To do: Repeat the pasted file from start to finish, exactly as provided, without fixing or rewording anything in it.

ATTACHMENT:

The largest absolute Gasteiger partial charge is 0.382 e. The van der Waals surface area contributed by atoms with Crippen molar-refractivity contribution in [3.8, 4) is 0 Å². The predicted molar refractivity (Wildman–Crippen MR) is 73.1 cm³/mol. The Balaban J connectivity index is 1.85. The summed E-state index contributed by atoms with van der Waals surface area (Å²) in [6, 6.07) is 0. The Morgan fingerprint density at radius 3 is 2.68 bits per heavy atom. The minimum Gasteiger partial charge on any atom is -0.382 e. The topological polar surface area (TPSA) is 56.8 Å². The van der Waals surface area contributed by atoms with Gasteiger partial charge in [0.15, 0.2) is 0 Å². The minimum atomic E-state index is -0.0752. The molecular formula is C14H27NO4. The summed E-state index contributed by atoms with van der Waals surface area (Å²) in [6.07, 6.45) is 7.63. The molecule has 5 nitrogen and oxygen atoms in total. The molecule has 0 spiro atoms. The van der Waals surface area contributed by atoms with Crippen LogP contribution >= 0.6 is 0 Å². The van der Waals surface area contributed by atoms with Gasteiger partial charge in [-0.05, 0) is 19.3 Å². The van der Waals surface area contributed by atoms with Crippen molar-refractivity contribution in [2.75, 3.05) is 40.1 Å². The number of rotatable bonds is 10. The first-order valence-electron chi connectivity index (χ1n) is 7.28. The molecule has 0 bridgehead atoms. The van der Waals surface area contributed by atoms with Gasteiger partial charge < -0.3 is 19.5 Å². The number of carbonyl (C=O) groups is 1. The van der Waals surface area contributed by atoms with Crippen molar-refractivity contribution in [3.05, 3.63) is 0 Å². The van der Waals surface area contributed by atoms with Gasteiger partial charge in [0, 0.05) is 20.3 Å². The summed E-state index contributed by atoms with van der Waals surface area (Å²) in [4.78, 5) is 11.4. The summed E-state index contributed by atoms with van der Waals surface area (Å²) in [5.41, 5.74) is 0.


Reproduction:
The largest absolute Gasteiger partial charge is 0.382 e. The van der Waals surface area contributed by atoms with Crippen molar-refractivity contribution in [3.8, 4) is 0 Å². The predicted molar refractivity (Wildman–Crippen MR) is 73.1 cm³/mol. The Balaban J connectivity index is 1.85. The summed E-state index contributed by atoms with van der Waals surface area (Å²) in [6, 6.07) is 0. The Morgan fingerprint density at radius 3 is 2.68 bits per heavy atom. The minimum Gasteiger partial charge on any atom is -0.382 e. The topological polar surface area (TPSA) is 56.8 Å². The van der Waals surface area contributed by atoms with Gasteiger partial charge in [0.15, 0.2) is 0 Å². The minimum atomic E-state index is -0.0752. The molecular formula is C14H27NO4. The summed E-state index contributed by atoms with van der Waals surface area (Å²) in [6.07, 6.45) is 7.63. The molecule has 5 nitrogen and oxygen atoms in total. The molecule has 0 spiro atoms. The van der Waals surface area contributed by atoms with Crippen LogP contribution >= 0.6 is 0 Å². The van der Waals surface area contributed by atoms with Gasteiger partial charge in [-0.05, 0) is 19.3 Å². The van der Waals surface area contributed by atoms with Crippen molar-refractivity contribution in [2.75, 3.05) is 40.1 Å². The number of rotatable bonds is 10. The first-order valence-electron chi connectivity index (χ1n) is 7.28. The molecule has 0 bridgehead atoms. The van der Waals surface area contributed by atoms with Gasteiger partial charge < -0.3 is 19.5 Å². The number of carbonyl (C=O) groups is 1. The van der Waals surface area contributed by atoms with Crippen molar-refractivity contribution in [3.05, 3.63) is 0 Å². The van der Waals surface area contributed by atoms with Gasteiger partial charge in [0, 0.05) is 20.3 Å². The summed E-state index contributed by atoms with van der Waals surface area (Å²) in [4.78, 5) is 11.4. The summed E-state index contributed by atoms with van der Waals surface area (Å²) in [5.41, 5.74) is 0.